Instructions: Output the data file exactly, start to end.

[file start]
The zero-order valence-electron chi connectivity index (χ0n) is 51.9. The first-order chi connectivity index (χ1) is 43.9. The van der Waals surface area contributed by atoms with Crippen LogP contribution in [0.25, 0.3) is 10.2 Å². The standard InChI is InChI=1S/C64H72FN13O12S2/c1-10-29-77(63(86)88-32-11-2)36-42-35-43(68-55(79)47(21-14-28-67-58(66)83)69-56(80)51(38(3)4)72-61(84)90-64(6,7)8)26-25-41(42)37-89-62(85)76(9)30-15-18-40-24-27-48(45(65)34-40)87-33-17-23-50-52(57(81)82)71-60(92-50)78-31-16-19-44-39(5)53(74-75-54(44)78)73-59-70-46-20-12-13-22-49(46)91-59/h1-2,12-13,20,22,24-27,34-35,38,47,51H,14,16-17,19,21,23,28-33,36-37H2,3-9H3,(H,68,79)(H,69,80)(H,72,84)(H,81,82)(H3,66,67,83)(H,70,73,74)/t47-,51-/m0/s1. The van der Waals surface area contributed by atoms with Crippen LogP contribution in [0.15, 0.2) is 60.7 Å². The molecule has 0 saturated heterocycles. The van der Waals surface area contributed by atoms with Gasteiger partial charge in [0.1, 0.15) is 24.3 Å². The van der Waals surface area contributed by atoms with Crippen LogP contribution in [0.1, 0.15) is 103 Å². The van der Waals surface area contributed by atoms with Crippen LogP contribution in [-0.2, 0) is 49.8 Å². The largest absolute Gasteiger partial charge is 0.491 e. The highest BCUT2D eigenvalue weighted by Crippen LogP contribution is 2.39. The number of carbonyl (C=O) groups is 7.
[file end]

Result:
The zero-order valence-electron chi connectivity index (χ0n) is 51.9. The first-order chi connectivity index (χ1) is 43.9. The van der Waals surface area contributed by atoms with Crippen LogP contribution in [0.25, 0.3) is 10.2 Å². The standard InChI is InChI=1S/C64H72FN13O12S2/c1-10-29-77(63(86)88-32-11-2)36-42-35-43(68-55(79)47(21-14-28-67-58(66)83)69-56(80)51(38(3)4)72-61(84)90-64(6,7)8)26-25-41(42)37-89-62(85)76(9)30-15-18-40-24-27-48(45(65)34-40)87-33-17-23-50-52(57(81)82)71-60(92-50)78-31-16-19-44-39(5)53(74-75-54(44)78)73-59-70-46-20-12-13-22-49(46)91-59/h1-2,12-13,20,22,24-27,34-35,38,47,51H,14,16-17,19,21,23,28-33,36-37H2,3-9H3,(H,68,79)(H,69,80)(H,72,84)(H,81,82)(H3,66,67,83)(H,70,73,74)/t47-,51-/m0/s1. The van der Waals surface area contributed by atoms with Crippen LogP contribution in [0.15, 0.2) is 60.7 Å². The molecule has 0 saturated heterocycles. The van der Waals surface area contributed by atoms with Gasteiger partial charge in [0.1, 0.15) is 24.3 Å². The van der Waals surface area contributed by atoms with Crippen LogP contribution in [0.1, 0.15) is 103 Å². The van der Waals surface area contributed by atoms with Crippen LogP contribution in [-0.2, 0) is 49.8 Å². The largest absolute Gasteiger partial charge is 0.491 e. The highest BCUT2D eigenvalue weighted by Crippen LogP contribution is 2.39. The number of carbonyl (C=O) groups is 7.